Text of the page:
Q&A: 'Golda' director Guy Nattiv seeks to soften, deepen the memory of Golda Meir

NEW YORK (AP) — One of the more famous quips attributed to Golda Meir, Israel’s first and only female prime minister, was her response to how it felt being a woman in an overwhelmingly male political arena.

“I don’t know,” she was oft quoted as saying. “I’ve never tried being a man.”

Meir indisputably broke a glass ceiling — one that hasn’t been broken since — but she had a prickly relationship with feminism, a label she certainly didn’t embrace. Still, argues director Guy Nattiv, the trajectory of Meir’s career — especially the nature of the public blame she received for losses in the 1973 war between Israel and a coalition of Arab states — was very much connected to her gender.

“A hundred percent,” Nattiv says, “if she was not a woman it would have ended totally differently." And that's one of the reasons Nattiv says he relished directing “Golda,” starring Helen Mirren: the chance to reframe the image of a woman many Israelis recall with great ambivalence — and who the youngest generation, he says, knows chiefly as a picture on currency or for sharing a name with a popular ice cream chain.

Nattiv was born in Israel in 1973, the same year war broke out between his country and a coalition of Arab states led by Egypt and Syria on Yom Kippur, the holiest day on the Jewish calendar. His father fought in the conflict.

Aside from examining who was to blame for intelligence failures leading to early Israeli losses, Nattiv seeks to present a Meir who, despite a tough veneer, was plagued by doubt and anxiety. Also illness: The chain-smoking leader was undergoing secret treatments for lymphoma.

Meir resigned in 1974 amid continued fallout from the war, despite having been cleared of direct responsibility for intelligence failures. She died four years later, at age 80.

Nattiv, who now lives in the United States, spoke about Meir, Mirren, and what he was trying to accomplish with “Golda.” The interview has been edited for length and clarity.


AP: You’ve spoken of the “myth” of Golda versus the reality. What's the reality you were seeking to convey?

NATTIV: First, Golda was the scapegoat of the Yom Kippur War. It was really easy to blame her in Israel for all the faults of her commanders. She took the blame and she resigned while everybody else was like, Teflon. So I feel her name was drenched with bad public opinion. She resigned and she just went to the drain of history. But 10 years ago, when secret (war) protocols came out, we understood there’s another narrative to what happened.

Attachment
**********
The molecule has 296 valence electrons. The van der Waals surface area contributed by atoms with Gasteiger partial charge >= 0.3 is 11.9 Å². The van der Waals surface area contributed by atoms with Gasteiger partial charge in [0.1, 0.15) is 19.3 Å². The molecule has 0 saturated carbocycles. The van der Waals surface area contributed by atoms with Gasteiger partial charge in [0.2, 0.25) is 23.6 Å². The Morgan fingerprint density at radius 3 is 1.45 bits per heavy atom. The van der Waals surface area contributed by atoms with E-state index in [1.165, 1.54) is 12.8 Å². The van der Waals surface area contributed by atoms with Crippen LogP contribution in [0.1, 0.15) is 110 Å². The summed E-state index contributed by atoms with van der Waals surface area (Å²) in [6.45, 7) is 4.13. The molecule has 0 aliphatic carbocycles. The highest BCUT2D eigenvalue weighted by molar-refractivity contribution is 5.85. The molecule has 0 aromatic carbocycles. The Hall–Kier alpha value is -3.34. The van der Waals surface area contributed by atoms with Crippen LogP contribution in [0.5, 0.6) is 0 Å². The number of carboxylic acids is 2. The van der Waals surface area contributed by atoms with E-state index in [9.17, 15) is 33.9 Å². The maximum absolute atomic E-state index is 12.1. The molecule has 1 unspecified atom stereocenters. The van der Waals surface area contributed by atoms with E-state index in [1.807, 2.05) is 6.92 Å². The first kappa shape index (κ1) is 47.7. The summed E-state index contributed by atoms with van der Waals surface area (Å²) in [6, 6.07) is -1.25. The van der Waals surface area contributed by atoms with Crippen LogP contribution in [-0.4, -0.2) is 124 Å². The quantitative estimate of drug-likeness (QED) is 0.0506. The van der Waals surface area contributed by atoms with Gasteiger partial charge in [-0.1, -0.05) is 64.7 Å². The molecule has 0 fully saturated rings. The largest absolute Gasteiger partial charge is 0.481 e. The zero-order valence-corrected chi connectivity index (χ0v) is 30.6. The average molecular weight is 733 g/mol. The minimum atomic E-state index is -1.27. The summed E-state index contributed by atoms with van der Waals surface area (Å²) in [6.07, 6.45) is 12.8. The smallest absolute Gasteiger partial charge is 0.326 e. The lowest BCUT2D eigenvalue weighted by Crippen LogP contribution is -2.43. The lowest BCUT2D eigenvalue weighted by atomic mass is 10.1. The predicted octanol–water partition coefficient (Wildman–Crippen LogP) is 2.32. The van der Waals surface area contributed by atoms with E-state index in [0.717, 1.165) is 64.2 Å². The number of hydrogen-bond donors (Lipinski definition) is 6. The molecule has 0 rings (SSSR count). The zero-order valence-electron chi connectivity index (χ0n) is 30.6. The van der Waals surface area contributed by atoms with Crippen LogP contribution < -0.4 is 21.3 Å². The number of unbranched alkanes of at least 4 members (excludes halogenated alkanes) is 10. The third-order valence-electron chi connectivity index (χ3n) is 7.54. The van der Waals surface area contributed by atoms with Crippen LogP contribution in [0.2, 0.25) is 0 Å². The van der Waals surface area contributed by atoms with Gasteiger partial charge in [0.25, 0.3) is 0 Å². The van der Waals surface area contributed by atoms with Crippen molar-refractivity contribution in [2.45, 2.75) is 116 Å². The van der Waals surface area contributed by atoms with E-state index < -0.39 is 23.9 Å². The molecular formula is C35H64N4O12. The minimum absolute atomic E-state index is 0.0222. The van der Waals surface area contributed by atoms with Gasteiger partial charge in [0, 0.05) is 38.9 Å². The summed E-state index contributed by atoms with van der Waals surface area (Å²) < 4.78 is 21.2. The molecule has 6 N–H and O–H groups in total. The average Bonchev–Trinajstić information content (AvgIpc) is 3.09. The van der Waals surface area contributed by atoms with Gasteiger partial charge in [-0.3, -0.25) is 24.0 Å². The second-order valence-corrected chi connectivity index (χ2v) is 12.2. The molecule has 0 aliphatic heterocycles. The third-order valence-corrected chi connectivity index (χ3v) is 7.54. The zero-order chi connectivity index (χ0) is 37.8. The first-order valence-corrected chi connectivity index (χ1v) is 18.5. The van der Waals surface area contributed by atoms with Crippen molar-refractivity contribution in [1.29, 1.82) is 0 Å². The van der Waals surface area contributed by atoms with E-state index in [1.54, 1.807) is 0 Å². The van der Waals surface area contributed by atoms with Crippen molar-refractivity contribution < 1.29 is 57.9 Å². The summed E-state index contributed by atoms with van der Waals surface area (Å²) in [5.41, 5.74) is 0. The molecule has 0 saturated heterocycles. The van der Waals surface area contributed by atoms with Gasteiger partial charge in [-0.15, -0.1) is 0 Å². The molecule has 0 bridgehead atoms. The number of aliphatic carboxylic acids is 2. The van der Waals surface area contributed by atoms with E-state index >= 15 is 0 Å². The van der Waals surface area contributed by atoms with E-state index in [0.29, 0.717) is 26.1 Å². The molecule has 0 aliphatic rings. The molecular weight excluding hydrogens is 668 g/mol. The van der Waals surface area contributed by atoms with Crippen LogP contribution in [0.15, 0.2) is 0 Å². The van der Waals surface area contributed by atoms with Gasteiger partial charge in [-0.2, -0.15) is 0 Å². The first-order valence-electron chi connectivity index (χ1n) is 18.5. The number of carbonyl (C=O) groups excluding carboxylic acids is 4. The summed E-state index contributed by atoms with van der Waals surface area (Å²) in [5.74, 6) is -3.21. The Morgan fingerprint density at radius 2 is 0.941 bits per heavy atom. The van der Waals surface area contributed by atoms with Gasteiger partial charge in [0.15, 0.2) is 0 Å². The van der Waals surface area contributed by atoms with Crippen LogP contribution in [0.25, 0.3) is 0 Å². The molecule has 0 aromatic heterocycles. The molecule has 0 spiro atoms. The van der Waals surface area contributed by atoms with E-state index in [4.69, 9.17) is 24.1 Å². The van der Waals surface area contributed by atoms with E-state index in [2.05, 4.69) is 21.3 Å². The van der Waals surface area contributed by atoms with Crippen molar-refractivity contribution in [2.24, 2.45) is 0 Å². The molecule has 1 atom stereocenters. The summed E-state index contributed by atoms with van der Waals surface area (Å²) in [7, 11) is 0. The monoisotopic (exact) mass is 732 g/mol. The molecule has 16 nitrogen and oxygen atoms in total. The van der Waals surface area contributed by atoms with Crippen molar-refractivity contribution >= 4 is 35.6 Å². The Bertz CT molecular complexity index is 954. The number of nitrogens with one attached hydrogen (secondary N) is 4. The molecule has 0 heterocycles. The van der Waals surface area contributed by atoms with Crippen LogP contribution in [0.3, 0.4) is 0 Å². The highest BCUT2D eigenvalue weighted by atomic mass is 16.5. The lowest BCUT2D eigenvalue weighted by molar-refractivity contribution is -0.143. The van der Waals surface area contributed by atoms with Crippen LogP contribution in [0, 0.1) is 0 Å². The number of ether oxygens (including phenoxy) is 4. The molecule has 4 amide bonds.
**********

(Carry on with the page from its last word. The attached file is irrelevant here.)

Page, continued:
AP: A woman taking the blame while the men around her did not. Do you think her gender played a role in how things played out?

NATTIV: Oh, 100%, if she was not a woman it would have ended totally differently. Look at all the leaders that are not taking responsibility and they’re not resigning … or they’re coming back. But this was like, no, we would never have (this) woman again. It’s definitely a misogynist point of view.

AP: You show a woman who was plagued by doubt, anxiety, and sadness. Was this a side the public knew?

NATTIV: Not at all. Listen, I was born into this war. But I didn’t know anything about Golda. Because no one told us anything. I didn’t see her as human. She was an image. She was a photo on (currency), and now (her name) is an ice cream chain. So this movie is not only telling her story in the war, it is showing a character, not just a shallow image.

AP: How did you get involved in the film?

NATTIV: Nicholas Martin wrote the script. I was competing with other directors. When I read the script, it was 80% war movie and 20% Golda. And my pitch was, ‘Hey, let’s, let’s change the balance here. It should be 80% Golda and 20% war.’ My pitch was basically to make a war movie without a drop of blood. Bring the war into the room, like Golda experienced it. She couldn’t go to the front, she was old and sick. And so she stayed there very isolated and experienced the war through sound bites.

AP: How did Golda Meir's family members feel about the film? And about Helen Mirren?

NATTIV: It was Gideon Meir, her grandson, who said to me, ‘I see Helen as my grandmother. I see her as Bubbe.’ And when I met her, in my living room in the middle of the pandemic, we sat and spoke for three hours and I felt that I’m talking to my mom, and to someone who really understood the meaning of what it means to be Golda, what it means to be Israeli. She toured the country when she was 29, she volunteered at a kibbutz and picked tomatoes and she really had this year of experience in Israel.

AP: What qualities about Mirren as an actor do you think made her effective?

NATTIV: First of all, she’s one of the best actors of our time. It helps! But also: her humor, her emotions, her intelligence, her strength and her humanity. These five layers, Helen brought to Golda, and Golda had that.

AP: You presented the filmin Jerusalem. What kind of feedback have you gotten from Israelis?

NATTIV: The main discussion is, who was in charge of what happened? Some people say, ‘Hey, she’s the prime minister, right? She’s in charge. She needs to take the blame. It doesn’t matter if the commanders were failing her.' Some say, ‘No, the new narrative, the new protocols say she didn’t do any wrong, you know, she saved us (by securing) the shipments from the United States, the planes and weapons (through her talks with then-Secretary of State Henry Kissinger, played by Liev Schreiber). So, there’s a debate about the responsibility. There will always be this debate.